Sun, Jan 6, 2013
To the Boss: Is the Stress Epidemic Sapping Your Leadership Team
Constant fire drills. 24 x 7 connectedness. Pressure to outperform just
to stay even. I hear about these from direct reports with increasing frequency as they lament how much energy and mindshare are devoted to what may not, in the end, lead to success for themselves or their organizations.
Articles in the national news speak of taking work to bed (with a cartoon of husband and wife in bed with their tablets and cell phones. Experts offer advice on controlling negative emotions in the workplace (for example, deep breaths or sleep before sending emotionally charged emails).
How widespread is this? An article in the weekend WSJ of January 5-6 indicates there must be significant demand for remedies. Imagine just ten years ago seeing an article that describes these “Star trek” products now available:
- a digital device to self-monitor heart rate to be used in conjunction with
a CD with a coaching program on “coherence,” or calming the mind ($229)
- another device that monitors heart and respiratory rate and blood oxygen which computes how stressed out you are and shows you ($119)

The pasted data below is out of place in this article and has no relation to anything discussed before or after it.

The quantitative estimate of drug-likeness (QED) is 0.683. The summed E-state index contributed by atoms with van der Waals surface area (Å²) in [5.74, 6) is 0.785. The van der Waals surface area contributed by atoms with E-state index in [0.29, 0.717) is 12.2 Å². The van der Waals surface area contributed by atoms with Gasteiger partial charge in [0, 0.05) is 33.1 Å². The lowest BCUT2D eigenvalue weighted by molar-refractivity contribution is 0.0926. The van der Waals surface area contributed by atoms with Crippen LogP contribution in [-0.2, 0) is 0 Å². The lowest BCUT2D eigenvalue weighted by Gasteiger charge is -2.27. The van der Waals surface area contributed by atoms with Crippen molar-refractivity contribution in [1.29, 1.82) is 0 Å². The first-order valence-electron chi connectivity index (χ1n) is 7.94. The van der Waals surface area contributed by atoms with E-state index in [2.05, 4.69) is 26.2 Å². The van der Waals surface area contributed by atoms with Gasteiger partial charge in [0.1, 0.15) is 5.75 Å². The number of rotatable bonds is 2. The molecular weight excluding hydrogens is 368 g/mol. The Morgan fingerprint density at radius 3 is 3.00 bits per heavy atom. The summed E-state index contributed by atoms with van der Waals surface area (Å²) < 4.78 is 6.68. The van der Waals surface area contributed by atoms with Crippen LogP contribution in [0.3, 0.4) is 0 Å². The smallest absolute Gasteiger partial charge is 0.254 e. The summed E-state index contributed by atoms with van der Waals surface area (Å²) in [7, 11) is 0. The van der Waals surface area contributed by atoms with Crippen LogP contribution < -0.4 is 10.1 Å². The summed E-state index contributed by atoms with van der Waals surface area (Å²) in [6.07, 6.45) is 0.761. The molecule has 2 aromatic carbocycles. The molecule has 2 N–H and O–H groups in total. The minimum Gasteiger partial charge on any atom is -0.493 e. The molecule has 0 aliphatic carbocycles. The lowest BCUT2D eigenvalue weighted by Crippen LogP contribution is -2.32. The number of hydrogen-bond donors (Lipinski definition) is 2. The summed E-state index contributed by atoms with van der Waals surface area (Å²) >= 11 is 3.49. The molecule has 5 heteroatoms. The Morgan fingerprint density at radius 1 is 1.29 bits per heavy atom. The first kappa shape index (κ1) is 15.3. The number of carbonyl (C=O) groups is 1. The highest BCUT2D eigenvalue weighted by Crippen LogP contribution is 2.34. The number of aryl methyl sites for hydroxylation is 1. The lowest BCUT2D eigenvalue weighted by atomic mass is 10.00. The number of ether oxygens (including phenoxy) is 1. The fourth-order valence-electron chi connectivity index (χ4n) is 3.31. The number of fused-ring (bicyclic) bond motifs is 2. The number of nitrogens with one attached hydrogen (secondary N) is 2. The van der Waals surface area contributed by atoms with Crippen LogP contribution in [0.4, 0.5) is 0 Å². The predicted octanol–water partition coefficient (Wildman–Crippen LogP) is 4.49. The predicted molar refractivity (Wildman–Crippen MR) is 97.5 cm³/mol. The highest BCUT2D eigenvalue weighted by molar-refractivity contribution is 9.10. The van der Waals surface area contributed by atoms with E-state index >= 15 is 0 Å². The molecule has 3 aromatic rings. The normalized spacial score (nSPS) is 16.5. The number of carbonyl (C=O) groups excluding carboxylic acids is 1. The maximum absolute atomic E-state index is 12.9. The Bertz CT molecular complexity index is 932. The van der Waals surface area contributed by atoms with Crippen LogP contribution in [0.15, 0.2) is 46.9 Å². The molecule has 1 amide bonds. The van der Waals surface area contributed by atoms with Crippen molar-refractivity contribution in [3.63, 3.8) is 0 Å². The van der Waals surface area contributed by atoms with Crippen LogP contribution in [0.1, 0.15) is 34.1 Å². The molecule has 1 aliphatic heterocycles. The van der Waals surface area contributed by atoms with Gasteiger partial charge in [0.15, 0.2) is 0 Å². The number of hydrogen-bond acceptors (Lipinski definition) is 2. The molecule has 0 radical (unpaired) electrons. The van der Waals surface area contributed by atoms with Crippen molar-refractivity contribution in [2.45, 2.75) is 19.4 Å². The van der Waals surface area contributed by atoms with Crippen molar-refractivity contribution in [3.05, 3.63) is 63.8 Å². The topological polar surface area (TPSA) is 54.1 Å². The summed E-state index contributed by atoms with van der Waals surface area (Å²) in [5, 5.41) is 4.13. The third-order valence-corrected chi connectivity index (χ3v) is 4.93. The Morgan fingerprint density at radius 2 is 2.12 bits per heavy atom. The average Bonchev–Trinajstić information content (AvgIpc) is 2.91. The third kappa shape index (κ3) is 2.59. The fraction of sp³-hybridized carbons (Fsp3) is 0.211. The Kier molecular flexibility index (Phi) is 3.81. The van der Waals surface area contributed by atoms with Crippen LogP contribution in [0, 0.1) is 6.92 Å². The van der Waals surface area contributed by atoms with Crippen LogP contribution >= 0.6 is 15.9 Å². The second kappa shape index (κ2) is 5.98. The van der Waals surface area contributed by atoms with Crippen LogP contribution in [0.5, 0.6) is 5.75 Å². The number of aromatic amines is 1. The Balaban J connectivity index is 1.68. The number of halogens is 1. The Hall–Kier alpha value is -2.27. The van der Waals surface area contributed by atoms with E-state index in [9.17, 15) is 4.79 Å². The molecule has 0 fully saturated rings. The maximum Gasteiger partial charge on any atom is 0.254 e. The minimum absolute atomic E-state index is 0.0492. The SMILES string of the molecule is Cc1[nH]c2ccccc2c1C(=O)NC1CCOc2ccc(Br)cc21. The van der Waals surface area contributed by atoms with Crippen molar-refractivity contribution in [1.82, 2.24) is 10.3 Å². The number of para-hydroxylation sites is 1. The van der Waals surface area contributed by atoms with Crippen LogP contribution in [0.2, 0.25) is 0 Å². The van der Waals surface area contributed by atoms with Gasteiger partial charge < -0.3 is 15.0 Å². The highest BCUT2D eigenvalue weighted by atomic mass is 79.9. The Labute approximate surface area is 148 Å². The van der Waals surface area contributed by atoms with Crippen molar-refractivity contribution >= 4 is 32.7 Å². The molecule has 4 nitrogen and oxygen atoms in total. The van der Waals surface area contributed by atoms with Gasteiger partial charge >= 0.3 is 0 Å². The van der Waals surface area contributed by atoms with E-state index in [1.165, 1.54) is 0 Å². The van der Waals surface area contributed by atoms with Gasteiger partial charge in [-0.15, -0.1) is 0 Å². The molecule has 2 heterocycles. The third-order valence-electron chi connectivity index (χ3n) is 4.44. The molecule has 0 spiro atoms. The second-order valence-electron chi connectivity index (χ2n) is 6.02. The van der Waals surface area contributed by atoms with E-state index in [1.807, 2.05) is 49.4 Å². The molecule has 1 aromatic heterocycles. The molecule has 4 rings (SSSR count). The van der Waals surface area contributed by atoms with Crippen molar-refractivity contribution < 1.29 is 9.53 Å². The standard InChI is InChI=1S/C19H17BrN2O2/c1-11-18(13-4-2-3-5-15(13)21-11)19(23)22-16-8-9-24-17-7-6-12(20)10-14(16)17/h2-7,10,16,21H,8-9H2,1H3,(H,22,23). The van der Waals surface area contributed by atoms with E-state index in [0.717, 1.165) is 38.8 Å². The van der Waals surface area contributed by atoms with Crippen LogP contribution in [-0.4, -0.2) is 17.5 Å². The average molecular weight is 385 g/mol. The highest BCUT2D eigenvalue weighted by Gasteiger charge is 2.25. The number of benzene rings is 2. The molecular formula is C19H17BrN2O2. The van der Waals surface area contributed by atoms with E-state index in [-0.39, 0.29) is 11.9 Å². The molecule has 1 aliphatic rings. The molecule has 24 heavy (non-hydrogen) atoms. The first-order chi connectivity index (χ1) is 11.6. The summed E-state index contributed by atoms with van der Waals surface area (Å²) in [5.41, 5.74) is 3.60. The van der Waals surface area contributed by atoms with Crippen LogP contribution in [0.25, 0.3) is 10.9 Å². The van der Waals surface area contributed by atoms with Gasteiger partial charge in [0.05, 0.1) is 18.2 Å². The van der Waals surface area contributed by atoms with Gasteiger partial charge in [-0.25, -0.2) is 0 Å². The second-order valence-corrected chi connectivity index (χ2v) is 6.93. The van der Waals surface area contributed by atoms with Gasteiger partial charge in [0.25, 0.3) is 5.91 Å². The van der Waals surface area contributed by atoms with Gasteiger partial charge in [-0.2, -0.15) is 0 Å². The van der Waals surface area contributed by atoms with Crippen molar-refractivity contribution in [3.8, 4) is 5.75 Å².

- a third device that comes with guides and videos on wellness and stress management (free!)
If you wish to know the detail, see Joshua Fruhlinger’s article:
As a leadership coach, I have myself experienced workshops on leadership presence. The most powerful was based on use of the martial arts to achieve a centered-ness and mindfulness under duress (a requirement for effective leadership).
Odldly enough, in today’s NY Times, Tom Friedman reminds us of a military training routine known as OODA (observe, orient, decide, act) and advises that if your OODA is faster than the other guy’s you will win the battle. Observe and Orient are about getting centered, putting stress aside. It seems that much of the foucs of management articles is on this topic.
It is my belief that CEOs must answer for themselves a question they have asked me for decades: “Am I pushing too hard or not hard enough” and must find ways for their best and brightest to moderate stress while maintaining high performance. Start by making it a topic of discussion. This isn’t coddling, it’s productivity and retention.
That’s just my view. What’s yours?